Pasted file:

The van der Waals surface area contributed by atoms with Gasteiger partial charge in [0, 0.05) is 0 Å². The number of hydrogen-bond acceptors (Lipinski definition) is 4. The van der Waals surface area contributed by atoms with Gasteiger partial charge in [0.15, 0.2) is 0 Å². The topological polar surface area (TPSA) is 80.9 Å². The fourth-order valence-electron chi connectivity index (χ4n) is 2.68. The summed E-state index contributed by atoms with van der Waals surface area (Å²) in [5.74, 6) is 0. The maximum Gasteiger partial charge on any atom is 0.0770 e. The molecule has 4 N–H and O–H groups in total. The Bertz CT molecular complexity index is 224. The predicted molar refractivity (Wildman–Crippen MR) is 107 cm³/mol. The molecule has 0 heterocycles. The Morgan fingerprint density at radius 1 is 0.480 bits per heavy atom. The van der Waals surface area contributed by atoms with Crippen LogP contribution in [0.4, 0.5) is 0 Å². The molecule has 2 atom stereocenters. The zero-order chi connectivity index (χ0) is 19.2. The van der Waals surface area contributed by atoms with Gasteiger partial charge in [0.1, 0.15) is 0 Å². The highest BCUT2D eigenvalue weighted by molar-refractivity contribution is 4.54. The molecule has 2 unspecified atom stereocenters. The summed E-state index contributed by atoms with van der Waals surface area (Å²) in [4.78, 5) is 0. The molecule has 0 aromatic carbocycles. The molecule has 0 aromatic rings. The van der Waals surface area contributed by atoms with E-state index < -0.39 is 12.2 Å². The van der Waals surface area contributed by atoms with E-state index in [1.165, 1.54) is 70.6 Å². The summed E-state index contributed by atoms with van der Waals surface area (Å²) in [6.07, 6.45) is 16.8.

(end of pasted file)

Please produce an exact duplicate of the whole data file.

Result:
The van der Waals surface area contributed by atoms with Gasteiger partial charge in [0, 0.05) is 0 Å². The number of hydrogen-bond acceptors (Lipinski definition) is 4. The van der Waals surface area contributed by atoms with Gasteiger partial charge in [0.15, 0.2) is 0 Å². The topological polar surface area (TPSA) is 80.9 Å². The fourth-order valence-electron chi connectivity index (χ4n) is 2.68. The summed E-state index contributed by atoms with van der Waals surface area (Å²) in [5.74, 6) is 0. The maximum Gasteiger partial charge on any atom is 0.0770 e. The molecule has 4 N–H and O–H groups in total. The Bertz CT molecular complexity index is 224. The predicted molar refractivity (Wildman–Crippen MR) is 107 cm³/mol. The molecule has 0 heterocycles. The Morgan fingerprint density at radius 1 is 0.480 bits per heavy atom. The van der Waals surface area contributed by atoms with Crippen LogP contribution in [0.4, 0.5) is 0 Å². The molecule has 2 atom stereocenters. The zero-order chi connectivity index (χ0) is 19.2. The van der Waals surface area contributed by atoms with Gasteiger partial charge in [0.1, 0.15) is 0 Å². The highest BCUT2D eigenvalue weighted by molar-refractivity contribution is 4.54. The molecule has 2 unspecified atom stereocenters. The summed E-state index contributed by atoms with van der Waals surface area (Å²) in [4.78, 5) is 0. The molecule has 0 aromatic carbocycles. The molecule has 0 aromatic rings. The van der Waals surface area contributed by atoms with E-state index < -0.39 is 12.2 Å². The van der Waals surface area contributed by atoms with E-state index in [1.165, 1.54) is 70.6 Å². The summed E-state index contributed by atoms with van der Waals surface area (Å²) in [6.07, 6.45) is 16.8.